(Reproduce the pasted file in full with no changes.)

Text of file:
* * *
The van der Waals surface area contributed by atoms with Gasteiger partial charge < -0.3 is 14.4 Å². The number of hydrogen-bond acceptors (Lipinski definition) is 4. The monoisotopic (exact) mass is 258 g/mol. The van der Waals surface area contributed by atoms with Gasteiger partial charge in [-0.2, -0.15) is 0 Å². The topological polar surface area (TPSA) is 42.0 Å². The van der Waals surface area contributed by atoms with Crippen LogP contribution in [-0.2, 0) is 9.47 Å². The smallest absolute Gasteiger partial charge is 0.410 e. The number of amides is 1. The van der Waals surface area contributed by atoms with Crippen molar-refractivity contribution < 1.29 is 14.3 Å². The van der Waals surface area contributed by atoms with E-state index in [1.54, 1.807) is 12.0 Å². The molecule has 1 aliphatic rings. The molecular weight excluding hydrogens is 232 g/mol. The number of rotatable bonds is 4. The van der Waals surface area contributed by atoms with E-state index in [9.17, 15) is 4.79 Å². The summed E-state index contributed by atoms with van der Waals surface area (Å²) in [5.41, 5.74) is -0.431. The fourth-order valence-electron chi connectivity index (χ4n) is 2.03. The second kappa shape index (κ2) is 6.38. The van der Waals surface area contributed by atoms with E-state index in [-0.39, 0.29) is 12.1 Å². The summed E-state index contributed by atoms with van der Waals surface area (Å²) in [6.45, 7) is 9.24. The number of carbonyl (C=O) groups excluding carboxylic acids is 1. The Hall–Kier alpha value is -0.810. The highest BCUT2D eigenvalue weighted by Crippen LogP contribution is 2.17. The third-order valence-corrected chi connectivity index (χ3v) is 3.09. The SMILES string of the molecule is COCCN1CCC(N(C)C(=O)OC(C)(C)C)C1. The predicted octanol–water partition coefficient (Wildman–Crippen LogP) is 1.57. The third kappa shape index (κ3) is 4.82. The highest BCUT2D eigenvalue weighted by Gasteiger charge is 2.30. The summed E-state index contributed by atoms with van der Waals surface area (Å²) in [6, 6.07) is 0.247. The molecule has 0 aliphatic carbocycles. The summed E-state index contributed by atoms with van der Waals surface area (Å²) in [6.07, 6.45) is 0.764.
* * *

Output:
The van der Waals surface area contributed by atoms with Gasteiger partial charge < -0.3 is 14.4 Å². The number of hydrogen-bond acceptors (Lipinski definition) is 4. The monoisotopic (exact) mass is 258 g/mol. The van der Waals surface area contributed by atoms with Gasteiger partial charge in [-0.2, -0.15) is 0 Å². The topological polar surface area (TPSA) is 42.0 Å². The van der Waals surface area contributed by atoms with Crippen LogP contribution in [-0.2, 0) is 9.47 Å². The smallest absolute Gasteiger partial charge is 0.410 e. The number of amides is 1. The van der Waals surface area contributed by atoms with Crippen molar-refractivity contribution < 1.29 is 14.3 Å². The van der Waals surface area contributed by atoms with E-state index in [1.54, 1.807) is 12.0 Å². The molecule has 1 aliphatic rings. The molecular weight excluding hydrogens is 232 g/mol. The number of rotatable bonds is 4. The van der Waals surface area contributed by atoms with E-state index in [9.17, 15) is 4.79 Å². The summed E-state index contributed by atoms with van der Waals surface area (Å²) in [5.41, 5.74) is -0.431. The fourth-order valence-electron chi connectivity index (χ4n) is 2.03. The second kappa shape index (κ2) is 6.38. The van der Waals surface area contributed by atoms with E-state index in [-0.39, 0.29) is 12.1 Å². The summed E-state index contributed by atoms with van der Waals surface area (Å²) in [6.45, 7) is 9.24. The number of carbonyl (C=O) groups excluding carboxylic acids is 1. The Hall–Kier alpha value is -0.810. The highest BCUT2D eigenvalue weighted by Crippen LogP contribution is 2.17. The third-order valence-corrected chi connectivity index (χ3v) is 3.09. The SMILES string of the molecule is COCCN1CCC(N(C)C(=O)OC(C)(C)C)C1. The predicted octanol–water partition coefficient (Wildman–Crippen LogP) is 1.57. The third kappa shape index (κ3) is 4.82. The highest BCUT2D eigenvalue weighted by Gasteiger charge is 2.30. The summed E-state index contributed by atoms with van der Waals surface area (Å²) in [6, 6.07) is 0.247. The molecule has 0 aliphatic carbocycles. The summed E-state index contributed by atoms with van der Waals surface area (Å²) in [6.07, 6.45) is 0.764.